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Food inflation leads to rise of Gulf discount operators

Consumer concern over food prices has boosted the rise of discount supermarkets in the UAE Creative Commons/Saudi Scoop
Consumer concern over food prices has boosted the rise of discount supermarkets in the UAE
  • Shoppers seek cheaper food
  • UAE discounters grow 20%
  • Private label quality improves

Rising food costs in the Gulf over the last two years have spurred an increase in the number of discount operators entering the market. 

The food and beverage category of the UAE’s consumer price index rose from 100.3 in 2021 to 107.5 in 2022, and is forecast to rise further to 111.8 in 2023, according to government statistics. 

“The discount retailers are seeing traction, especially as consumer prices are increasing and the quality of private labels continues to increase,” Sandeep Ganediwalla, partner at Redseer Consulting in Dubai, told AGBI.

He highlighted the example of Viva, a discount supermarket chain launched by the UAE’s Landmark Group in February 2018.

“They are a private label discount retailer which primarily sells eastern European products in the UAE and has been gaining market share,” he said.

According to data from Redseer, food discounters in the UAE have experienced a compound annual growth rate (CAGR) in sales of more than 20 percent over the past two years compared to an CAGR of 5-6 percent in the overall UAE grocery retail sector.

Factors supporting this growth include the overall rising cost of living, selling products at prices 30-40 percent lower than those found in mainstream supermarkets, proximity to residential areas and private label-driven sales.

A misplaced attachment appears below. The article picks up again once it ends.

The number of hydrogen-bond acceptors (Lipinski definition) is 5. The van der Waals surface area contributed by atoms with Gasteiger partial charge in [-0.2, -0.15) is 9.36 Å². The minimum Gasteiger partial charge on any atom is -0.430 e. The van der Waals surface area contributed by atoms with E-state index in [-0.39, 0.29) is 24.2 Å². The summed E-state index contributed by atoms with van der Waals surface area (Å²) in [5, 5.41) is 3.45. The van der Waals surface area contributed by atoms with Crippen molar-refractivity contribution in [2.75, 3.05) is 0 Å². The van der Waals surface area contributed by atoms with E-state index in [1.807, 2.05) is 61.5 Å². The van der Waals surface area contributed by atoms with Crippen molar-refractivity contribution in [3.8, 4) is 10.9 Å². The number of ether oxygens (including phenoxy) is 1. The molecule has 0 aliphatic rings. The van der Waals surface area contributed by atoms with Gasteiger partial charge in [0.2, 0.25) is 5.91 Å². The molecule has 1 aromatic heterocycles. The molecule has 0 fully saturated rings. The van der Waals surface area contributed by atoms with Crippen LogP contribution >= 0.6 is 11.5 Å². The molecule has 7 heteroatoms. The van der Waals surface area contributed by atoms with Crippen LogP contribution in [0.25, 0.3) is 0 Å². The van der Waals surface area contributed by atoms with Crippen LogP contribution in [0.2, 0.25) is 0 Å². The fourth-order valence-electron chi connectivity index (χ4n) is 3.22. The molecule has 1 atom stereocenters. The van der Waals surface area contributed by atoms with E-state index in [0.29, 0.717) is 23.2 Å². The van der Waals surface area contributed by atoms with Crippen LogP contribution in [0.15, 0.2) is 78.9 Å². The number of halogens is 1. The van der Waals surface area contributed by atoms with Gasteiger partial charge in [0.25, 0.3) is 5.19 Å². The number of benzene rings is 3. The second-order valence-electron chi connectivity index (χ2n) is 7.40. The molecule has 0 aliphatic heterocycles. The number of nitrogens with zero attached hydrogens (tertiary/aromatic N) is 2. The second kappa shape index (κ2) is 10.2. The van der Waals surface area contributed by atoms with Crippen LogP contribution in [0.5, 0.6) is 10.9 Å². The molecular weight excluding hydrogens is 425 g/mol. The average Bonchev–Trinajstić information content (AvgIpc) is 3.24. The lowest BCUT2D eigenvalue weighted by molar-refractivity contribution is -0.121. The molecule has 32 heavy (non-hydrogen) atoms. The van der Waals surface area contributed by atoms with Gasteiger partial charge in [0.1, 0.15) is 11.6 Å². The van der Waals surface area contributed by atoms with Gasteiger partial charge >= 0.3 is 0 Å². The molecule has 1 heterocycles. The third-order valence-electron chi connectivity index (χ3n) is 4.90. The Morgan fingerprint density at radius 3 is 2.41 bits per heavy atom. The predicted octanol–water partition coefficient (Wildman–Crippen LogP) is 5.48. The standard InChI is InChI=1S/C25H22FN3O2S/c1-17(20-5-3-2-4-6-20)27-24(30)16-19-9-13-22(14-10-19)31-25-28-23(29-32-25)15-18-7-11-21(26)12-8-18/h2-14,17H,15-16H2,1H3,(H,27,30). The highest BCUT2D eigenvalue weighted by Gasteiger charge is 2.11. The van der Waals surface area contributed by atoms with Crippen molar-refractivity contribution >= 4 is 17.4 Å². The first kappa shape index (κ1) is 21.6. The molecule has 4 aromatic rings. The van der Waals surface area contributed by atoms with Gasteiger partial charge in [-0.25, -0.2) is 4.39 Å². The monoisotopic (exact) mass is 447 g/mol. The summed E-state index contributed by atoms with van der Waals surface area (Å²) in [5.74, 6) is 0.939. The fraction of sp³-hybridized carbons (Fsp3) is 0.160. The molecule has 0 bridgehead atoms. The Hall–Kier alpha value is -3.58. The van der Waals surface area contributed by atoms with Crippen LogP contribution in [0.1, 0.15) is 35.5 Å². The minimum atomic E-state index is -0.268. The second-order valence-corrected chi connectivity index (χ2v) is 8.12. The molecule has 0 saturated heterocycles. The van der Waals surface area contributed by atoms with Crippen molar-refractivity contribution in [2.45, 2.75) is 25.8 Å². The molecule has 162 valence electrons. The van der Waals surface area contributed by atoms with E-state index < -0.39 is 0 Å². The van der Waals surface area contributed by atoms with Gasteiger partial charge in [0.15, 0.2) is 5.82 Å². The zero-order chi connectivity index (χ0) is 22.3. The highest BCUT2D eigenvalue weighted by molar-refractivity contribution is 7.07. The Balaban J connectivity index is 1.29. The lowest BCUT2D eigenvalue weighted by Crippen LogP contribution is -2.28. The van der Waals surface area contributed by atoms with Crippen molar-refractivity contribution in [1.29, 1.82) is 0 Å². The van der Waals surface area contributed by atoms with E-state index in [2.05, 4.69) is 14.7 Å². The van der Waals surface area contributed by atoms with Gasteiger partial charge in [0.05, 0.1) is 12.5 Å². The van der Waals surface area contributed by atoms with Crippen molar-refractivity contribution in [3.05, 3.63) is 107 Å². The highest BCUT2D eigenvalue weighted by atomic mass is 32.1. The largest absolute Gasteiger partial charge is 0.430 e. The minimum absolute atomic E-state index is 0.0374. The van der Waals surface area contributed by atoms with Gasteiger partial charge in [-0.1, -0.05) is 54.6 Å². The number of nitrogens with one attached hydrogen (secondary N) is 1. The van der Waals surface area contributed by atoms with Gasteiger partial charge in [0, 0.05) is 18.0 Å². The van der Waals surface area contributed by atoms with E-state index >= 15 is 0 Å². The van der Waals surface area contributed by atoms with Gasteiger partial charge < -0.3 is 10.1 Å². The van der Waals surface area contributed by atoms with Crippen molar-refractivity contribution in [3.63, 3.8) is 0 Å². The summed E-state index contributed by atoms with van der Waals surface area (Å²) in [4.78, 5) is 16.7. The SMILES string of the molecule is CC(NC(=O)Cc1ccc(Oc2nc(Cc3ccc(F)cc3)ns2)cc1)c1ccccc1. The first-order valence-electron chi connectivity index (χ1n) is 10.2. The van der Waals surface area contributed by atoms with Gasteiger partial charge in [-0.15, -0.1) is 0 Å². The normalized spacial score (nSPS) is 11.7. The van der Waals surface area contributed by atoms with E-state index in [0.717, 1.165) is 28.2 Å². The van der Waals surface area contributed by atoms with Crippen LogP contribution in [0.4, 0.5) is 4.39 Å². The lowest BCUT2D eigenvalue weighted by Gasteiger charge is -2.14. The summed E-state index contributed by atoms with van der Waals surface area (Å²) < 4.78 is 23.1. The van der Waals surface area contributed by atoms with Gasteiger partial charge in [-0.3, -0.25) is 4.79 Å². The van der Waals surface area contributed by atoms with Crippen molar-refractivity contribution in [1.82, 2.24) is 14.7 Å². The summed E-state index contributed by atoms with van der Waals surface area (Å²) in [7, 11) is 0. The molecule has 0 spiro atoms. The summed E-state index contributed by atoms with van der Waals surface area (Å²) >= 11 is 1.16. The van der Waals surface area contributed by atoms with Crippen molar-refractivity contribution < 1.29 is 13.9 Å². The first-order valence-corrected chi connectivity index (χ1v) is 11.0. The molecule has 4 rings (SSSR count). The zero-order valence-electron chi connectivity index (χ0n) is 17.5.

Supermarket chains such as Carrefour and Lulu have recently intensified their focus on private labels, with private label growth reaching 10-15 percent in 2023 compared to the previous year, noted Redseer.

“Initially Carrefour’s private label was a relatively mass positioning,” said Ganediwalla.

“They have steadily created a Carrefour branded private label with higher quality and positioning but which is still cheaper than the international brands.

“The margins are better there and they have been gaining market share, with the breadth of their offering continuing to increase.”

Garrett Walsh, CEO of Mezzan Holding, a Mena food distributor and manufacturer based in Kuwait, said: “Discount operators is a channel that really didn’t exist here a couple of years ago, whereas today it has a completely differentiated range offering good products at good prices on a daily basis.”

Walsh was speaking as part of a webinar held by research company Alpen Capital on Tuesday to launch its GCC food report. 

“I see demand for that continuing to grow. Price increases have been exponential in the UAE over the last two years, and I would imagine that that will continue,” he added. 

Alpen Capital’s report also noted that it expects multinationals to increasingly focus investment on the region given its favourable demographics.

More than 60 percent of the GCC’s population is aged between 15 and 49 years – in contrast to the population decline taking place in developed economies. 

“I’m confident that we will see more multinationals putting much more focus into this region, bringing the learning they have in terms of changing consumer demographics to the market in a much more aggressive way,” said Walsh. 

“I think we will see those bigger players worldwide striving to become bigger players locally as well.” 

Alpen Capital forecasts that food consumption in the GCC will grow at a compound annual growth rate of 2.8 percent to reach 56.2 million metric tonnes by 2027 from an estimated 49 million in 2022. 

In 2021, the GCC consumed 48.7 million metric tonnes of food produced, with Saudi Arabia and the UAE accounting for 72.6 percent of consumption.

The GCC’s population is estimated to have reached nearly 56.2 million in 2022. Young and working-class professionals account for 84 percent, while expats comprise about 51 percent, according to Alpen Capital’s report.

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